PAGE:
Make sure that no one knows it. If the credit card is approved, the fraudster knows that the path is clear for larger transactions. Obtaining the right kind of security can help people stay clear of identity robbers. Identity theft is when someone steals your personal information, such as your Social Security Number, bank information, or passwords. Identity theft occurs when someone gains unauthorized access to your personally identifying information – such as your name, Social Security Number (SSN), or bank account information – and uses it to commit fraud or other crimes. The crimes that an identity thief is able to commit with your personal information range from applying for a credit card under your name before subsequently racking up prodigious charges to poaching your tax refund. Even worse, they commit crimes under the victim’s name. Smooth-talking criminals can sometimes charm or explain their way around these safeguards and get the company representative to provide them with the information needed to fill out financial account applications, a change-of-address form, or the paperwork needed to get a replacement driver’s license in your name. Your Mail: By stealing your mail, criminals may be able to take advantage of a pre-approved credit card offer, open account in your name, and go on a spending spree.
However, that number is subject to fluctuation as both crime fighting tactics and the methods that criminals use to steal identities evolve over time. If you’re like most people, you use credit cards everywhere, from the supermarket to the neighborhood coffee shop. Receipts showing the use of stolen credit cards to make purchases. Address Manipulation: While you have to “verify” your identity when you change your address by providing a valid credit card or debit card that the USPS will charge $1 to as a test, that’s not an insurmountable task for identity thieves who already have access to one of your credit cards or debit cards. That’s phishing in action. There are numerous things that you have to remember when you are thinking about identity ato takeover protection. Lose your grip. It could make things worse. To make yourself extra sure, check if that agency is connected to a good number of credit firms. Shred Documents: If you make it a practice to shred financial documents and other correspondence that may contain personal information, dumpster-diving identity thieves won’t find much to use in your trash.
It can be difficult to verify that the person is who they say they are, and reputable companies don’t ask you to provide sensitive information.”If someone contacts you claiming to be from your credit card company, do not give out your information, but instead, call the company yourself, making sure to use a legitimate number (such as the one on the back of your credit card),” suggests Steven J. Pilloff, assistant professor of finance at George Mason University. This form of identity theft is quite common, as there generally is no information associated with the child’s name at the time of it being stolen, posing no obstacles for the perpetrator to use it for their personal gain. As you might guess based on the ways in which identity thieves access your personal information, there are some commonsense steps that you can take to protect yourself. Be advised that there are some companies that may have false claims about their services. Sign Up for Credit Monitoring: Credit monitoring services alert you within 24 hours of any change to your credit report. For your convenience, we’ve compiled a comparison of all the major credit monitoring companies’ costs and services.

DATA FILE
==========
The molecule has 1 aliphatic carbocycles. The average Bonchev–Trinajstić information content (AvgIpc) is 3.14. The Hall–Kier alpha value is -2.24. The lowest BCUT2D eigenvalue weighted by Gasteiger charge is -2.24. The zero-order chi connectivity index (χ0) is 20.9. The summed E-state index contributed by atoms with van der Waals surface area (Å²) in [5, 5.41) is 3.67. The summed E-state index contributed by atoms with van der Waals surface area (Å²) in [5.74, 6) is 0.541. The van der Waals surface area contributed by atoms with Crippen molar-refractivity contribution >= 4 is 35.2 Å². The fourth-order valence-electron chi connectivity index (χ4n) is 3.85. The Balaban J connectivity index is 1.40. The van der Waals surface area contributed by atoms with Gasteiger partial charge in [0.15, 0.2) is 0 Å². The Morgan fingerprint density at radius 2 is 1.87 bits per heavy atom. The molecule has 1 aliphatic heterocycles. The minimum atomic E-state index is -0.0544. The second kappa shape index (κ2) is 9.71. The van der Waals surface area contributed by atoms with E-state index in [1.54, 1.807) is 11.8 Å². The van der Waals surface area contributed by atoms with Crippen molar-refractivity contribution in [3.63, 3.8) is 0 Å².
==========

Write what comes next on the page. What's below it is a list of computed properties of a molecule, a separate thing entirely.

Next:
Medical identity theft is when someone else’s identity is used to receive health care services. This option is ideal for someone who does not feel comfortable in attempting to rectify the effects of identity theft himself. Put a Lock on Your Mailbox: Restricting access to your mailbox – especially when you’re out of town – will reduce the likelihood that someone is able to open pre-approved credit card offers or glean personal information from letters and account statements. Lock Your Credit Reports: Certain states enable consumers to “lock” or “freeze” their credit reports. In unrecognizable account openings or inquiries on credit reports. ATMs by inserting a device that captures the account information of whoever uses it. Synthetic identity theft is when an identity thief uses a combination of personal information to create a credit profile that doesn’t exist. Account takeover is when an identity thief uses personal data to gain unauthorized access to someone’s financial accounts and then makes changes to the account either through unauthorized purchases, or by changing the login credentials or personal information on the account. Offers many opportunities for a thief to steal your credit card number. If you are a victim, request a new card, change your account number, and change your account password and pin number.